Lettering placement is so important in comics storytelling. In my view it often directs the reader’s eye around the page as much or more than the artwork. I dislike it when I read books where caption boxes, word balloons and image action are all crammed into the same panel and you are left confused on the order to read things. Or you end up with a voiceover narrative in captions, continuing through panels alongside dialogue, creating a cacophony and leading to confusion. ( I’m not saying it can never be done but it usually done badly so I am trying to avoid it in my work).⠀
So I do think about where I want lettering placement when designing how the page is to be read. But (since I am not a letterer) I also take on board the views of the letterer I’m working with since they have the experience to help me achieve what I am trying to direct on the page.⠀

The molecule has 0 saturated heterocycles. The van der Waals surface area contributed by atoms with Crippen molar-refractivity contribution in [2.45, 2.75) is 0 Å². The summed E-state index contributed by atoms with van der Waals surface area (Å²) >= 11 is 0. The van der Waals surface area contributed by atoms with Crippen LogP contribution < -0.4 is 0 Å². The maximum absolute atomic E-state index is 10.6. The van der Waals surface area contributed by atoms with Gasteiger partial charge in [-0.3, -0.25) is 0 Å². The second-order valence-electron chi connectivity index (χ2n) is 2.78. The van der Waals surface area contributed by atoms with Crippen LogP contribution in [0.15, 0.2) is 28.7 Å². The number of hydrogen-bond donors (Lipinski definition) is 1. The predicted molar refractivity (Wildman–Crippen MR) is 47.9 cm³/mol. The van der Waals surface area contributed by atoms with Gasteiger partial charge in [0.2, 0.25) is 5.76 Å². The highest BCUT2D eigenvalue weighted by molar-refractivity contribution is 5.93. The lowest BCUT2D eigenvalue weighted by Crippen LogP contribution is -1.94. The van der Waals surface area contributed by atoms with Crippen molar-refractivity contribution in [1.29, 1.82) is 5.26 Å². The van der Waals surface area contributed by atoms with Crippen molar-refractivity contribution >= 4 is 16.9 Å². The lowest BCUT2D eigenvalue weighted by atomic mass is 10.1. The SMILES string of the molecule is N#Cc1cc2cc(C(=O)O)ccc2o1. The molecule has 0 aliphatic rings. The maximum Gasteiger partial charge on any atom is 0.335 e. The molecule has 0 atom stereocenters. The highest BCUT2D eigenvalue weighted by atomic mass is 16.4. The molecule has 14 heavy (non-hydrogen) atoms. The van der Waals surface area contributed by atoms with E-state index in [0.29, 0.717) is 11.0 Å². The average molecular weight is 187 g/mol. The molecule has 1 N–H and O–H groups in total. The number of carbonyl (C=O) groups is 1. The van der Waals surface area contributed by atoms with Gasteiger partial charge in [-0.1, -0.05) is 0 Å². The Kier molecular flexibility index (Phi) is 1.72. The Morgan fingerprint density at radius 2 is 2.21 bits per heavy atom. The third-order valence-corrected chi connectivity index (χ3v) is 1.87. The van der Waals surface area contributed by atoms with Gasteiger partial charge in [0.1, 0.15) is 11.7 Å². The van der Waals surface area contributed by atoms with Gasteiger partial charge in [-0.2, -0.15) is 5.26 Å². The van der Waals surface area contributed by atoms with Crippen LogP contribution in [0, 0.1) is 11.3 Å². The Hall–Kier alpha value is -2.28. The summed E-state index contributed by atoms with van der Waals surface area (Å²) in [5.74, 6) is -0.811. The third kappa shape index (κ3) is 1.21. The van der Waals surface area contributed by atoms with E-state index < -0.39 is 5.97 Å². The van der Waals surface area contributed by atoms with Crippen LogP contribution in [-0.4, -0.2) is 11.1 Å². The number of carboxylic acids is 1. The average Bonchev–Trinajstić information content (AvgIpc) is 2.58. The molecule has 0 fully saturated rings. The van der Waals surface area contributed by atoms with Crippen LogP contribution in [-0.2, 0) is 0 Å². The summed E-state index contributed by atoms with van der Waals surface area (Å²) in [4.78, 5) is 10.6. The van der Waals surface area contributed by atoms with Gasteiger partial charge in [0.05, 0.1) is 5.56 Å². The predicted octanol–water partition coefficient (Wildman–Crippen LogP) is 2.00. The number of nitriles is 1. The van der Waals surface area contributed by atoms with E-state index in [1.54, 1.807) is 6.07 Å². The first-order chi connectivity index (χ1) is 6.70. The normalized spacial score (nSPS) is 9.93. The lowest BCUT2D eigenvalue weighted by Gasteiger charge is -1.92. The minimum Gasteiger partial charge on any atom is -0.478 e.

My rough placement for lettering a page from The Tide Debut Edition
I worked with Eisner nominated letterer Jim Campbell on The Tide Debut Edition. ⠀
Final lettering by Jim Campbell. (Notice also I ended up “letter boxing” this page to create focus.)
See Jim’s own site for lots more ideas on lettering.
What are the best example you’ve seen of how lettering has been used in comics?⠀
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